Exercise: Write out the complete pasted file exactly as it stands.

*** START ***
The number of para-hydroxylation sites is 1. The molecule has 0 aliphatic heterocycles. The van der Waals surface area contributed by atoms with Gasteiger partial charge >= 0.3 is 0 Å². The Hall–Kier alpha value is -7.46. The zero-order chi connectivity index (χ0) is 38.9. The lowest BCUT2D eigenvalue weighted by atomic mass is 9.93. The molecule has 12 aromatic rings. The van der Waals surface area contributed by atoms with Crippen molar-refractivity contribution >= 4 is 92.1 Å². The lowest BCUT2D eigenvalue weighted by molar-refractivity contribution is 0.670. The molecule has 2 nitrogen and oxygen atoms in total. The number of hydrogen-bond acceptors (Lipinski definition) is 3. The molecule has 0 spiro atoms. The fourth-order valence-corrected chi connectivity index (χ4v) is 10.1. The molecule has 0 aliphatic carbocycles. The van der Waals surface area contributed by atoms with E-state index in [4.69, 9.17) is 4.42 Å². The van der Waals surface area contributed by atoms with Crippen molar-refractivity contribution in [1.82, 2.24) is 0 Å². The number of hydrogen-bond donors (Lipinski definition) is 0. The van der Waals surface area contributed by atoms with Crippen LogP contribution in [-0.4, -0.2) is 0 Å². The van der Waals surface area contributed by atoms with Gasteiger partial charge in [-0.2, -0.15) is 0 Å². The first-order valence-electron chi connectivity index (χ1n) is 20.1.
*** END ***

The number of para-hydroxylation sites is 1. The molecule has 0 aliphatic heterocycles. The van der Waals surface area contributed by atoms with Gasteiger partial charge >= 0.3 is 0 Å². The Hall–Kier alpha value is -7.46. The zero-order chi connectivity index (χ0) is 38.9. The lowest BCUT2D eigenvalue weighted by atomic mass is 9.93. The molecule has 12 aromatic rings. The van der Waals surface area contributed by atoms with Crippen molar-refractivity contribution >= 4 is 92.1 Å². The lowest BCUT2D eigenvalue weighted by molar-refractivity contribution is 0.670. The molecule has 2 nitrogen and oxygen atoms in total. The number of hydrogen-bond acceptors (Lipinski definition) is 3. The molecule has 0 spiro atoms. The fourth-order valence-corrected chi connectivity index (χ4v) is 10.1. The molecule has 0 aliphatic carbocycles. The van der Waals surface area contributed by atoms with E-state index in [4.69, 9.17) is 4.42 Å². The van der Waals surface area contributed by atoms with Crippen molar-refractivity contribution in [1.82, 2.24) is 0 Å². The number of hydrogen-bond donors (Lipinski definition) is 0. The van der Waals surface area contributed by atoms with Crippen LogP contribution in [-0.4, -0.2) is 0 Å². The van der Waals surface area contributed by atoms with Gasteiger partial charge in [-0.2, -0.15) is 0 Å². The first-order valence-electron chi connectivity index (χ1n) is 20.1.